The book is cleverly divided into four parts and a section called “Closing thoughts from a Modern Hellenic Pagan.” The four sections clearly divide up the vast knowledge Leaver has on Hellenic Paganism: the introduction is both straightforward in laying out the structure of the information that will be presented and Leaver’s own journey along this particular path. Subsequent sections titled “Living the Path”, “Relationship with Deity’” and “Magic and Mysticism” are equally well laid out and written in a very approachable manner.
It’s always interesting to take something like auspicious days and try to make them relevant to today’s society. Leaver does this admirably, making connections to more modern tactics rather than leaving you to figure it out on your own. The best example of this is listed in Hesiod’s Auspicious Days: Day 4: a good day to bring home a bride, begin building narrow ships, and open jars. Leaver offers another way to look at it, saying, “I like to think of this day as the day to begin building projects, a crafty or creative day. This is also a good day to take care to avoid troubles that eat out the heart. I like to use some time on this day to concentrate on all that is good in my life.”3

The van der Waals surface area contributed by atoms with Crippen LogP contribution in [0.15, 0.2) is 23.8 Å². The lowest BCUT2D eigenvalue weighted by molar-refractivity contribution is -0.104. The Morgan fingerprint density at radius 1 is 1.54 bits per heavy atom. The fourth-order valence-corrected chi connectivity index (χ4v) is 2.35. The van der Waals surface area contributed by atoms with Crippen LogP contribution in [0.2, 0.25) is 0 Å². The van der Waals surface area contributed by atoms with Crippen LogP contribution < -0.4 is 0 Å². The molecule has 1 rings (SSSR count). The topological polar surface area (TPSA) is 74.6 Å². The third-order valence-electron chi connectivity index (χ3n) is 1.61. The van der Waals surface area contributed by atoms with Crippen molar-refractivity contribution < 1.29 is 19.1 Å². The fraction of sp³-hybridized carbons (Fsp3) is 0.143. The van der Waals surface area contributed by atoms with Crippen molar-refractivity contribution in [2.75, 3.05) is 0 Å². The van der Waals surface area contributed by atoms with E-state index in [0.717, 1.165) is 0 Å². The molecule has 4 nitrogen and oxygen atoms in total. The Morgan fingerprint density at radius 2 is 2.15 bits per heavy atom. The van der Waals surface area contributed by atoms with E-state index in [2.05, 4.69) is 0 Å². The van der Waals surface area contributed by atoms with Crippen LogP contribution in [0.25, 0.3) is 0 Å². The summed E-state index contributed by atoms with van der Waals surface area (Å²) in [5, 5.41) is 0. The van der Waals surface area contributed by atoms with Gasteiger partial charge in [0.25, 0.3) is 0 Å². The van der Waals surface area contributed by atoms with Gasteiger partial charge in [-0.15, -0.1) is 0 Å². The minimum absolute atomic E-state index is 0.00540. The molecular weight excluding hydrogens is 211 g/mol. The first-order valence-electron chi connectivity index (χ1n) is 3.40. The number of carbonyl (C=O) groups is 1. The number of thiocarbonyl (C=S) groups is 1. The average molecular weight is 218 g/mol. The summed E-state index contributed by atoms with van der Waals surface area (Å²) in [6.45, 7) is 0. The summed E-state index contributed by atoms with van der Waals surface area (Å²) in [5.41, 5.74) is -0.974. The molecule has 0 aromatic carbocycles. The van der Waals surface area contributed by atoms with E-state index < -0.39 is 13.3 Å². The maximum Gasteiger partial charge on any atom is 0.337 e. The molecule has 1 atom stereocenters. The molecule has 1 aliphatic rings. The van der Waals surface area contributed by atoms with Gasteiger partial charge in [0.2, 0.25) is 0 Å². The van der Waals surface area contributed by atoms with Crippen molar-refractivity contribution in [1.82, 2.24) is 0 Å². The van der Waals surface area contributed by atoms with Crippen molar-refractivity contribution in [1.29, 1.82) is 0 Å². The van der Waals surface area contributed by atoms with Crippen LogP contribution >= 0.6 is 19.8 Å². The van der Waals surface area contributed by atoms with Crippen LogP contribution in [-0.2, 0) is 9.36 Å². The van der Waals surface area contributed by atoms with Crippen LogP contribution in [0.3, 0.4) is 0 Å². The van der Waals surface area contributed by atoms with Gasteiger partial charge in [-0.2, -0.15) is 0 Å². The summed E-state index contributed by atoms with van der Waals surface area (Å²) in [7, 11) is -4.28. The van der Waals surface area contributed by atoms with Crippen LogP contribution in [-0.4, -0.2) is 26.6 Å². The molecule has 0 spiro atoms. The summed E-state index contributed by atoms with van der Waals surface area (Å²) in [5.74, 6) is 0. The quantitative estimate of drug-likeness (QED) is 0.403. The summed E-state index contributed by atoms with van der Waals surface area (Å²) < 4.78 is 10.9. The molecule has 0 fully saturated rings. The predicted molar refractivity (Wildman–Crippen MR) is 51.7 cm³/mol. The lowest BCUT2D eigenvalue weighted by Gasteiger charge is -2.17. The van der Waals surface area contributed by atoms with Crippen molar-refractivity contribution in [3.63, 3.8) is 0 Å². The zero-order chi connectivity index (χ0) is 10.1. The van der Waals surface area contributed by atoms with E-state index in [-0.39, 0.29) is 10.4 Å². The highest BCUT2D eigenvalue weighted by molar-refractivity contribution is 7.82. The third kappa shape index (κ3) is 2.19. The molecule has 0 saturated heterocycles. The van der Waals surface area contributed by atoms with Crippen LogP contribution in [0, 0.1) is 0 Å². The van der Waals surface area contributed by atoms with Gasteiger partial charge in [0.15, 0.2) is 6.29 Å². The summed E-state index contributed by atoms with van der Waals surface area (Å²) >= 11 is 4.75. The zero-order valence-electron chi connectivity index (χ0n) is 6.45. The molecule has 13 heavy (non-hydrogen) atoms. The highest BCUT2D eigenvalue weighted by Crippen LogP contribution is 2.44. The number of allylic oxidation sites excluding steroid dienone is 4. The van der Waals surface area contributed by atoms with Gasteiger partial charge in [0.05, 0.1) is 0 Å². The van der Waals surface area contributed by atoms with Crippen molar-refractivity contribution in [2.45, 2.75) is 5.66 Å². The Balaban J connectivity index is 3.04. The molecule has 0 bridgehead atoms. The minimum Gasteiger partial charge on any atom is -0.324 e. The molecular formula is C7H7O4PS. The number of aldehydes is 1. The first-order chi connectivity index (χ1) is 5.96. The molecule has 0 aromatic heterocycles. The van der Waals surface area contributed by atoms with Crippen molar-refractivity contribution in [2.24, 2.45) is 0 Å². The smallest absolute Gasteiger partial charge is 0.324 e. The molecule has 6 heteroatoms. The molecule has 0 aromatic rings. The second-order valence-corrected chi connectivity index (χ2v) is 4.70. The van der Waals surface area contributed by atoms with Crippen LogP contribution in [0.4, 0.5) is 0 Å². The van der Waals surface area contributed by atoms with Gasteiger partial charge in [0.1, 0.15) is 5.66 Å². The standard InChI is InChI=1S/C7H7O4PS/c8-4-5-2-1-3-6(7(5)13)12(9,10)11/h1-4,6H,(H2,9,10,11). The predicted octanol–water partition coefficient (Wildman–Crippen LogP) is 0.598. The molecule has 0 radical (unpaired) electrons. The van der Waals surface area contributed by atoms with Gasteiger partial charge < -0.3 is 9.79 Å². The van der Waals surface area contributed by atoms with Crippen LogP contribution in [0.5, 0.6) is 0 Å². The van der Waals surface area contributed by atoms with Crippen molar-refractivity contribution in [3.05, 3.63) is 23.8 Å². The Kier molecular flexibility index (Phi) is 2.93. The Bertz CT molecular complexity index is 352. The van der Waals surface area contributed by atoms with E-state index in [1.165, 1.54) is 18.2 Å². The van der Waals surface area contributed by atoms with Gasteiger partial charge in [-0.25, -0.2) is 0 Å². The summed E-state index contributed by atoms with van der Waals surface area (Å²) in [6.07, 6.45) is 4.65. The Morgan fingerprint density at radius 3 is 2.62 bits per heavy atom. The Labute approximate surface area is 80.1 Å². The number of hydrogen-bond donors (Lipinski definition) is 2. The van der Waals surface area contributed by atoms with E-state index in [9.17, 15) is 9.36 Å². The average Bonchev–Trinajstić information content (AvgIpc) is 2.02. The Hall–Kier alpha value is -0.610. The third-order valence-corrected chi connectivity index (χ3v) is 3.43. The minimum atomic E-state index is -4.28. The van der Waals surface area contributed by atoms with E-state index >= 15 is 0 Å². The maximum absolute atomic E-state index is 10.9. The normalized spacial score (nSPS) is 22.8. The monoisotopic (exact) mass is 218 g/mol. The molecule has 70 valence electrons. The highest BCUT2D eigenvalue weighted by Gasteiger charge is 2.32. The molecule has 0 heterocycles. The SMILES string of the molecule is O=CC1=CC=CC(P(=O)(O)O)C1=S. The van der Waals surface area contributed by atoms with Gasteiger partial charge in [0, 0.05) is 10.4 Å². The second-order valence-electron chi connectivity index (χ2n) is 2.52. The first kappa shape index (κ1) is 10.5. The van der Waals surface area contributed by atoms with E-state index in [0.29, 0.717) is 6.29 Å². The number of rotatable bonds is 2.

Pagan Portals – Hellenic Paganism is a great jumping on point for those interested in Hellenic Paganism or just want a deeper dive on the Greek pantheon. I found the information to be very helpful and detailed in a way that was not overwhelming. One thing I did not expect was how many gods and goddesses are considered to be part of the Greek pantheon: there are literally too many to name. If you have even a glimmer of interest in knowing more about this particular branch of paganism, I highly recommend picking up this book. I am happy to add it to my growing collection of books.
Sarrah October Young is a writer and practising witch who wished she could do stand-up comedy. When she isn’t writing or witching, she can be found posting about her cats on IG @therealoctober.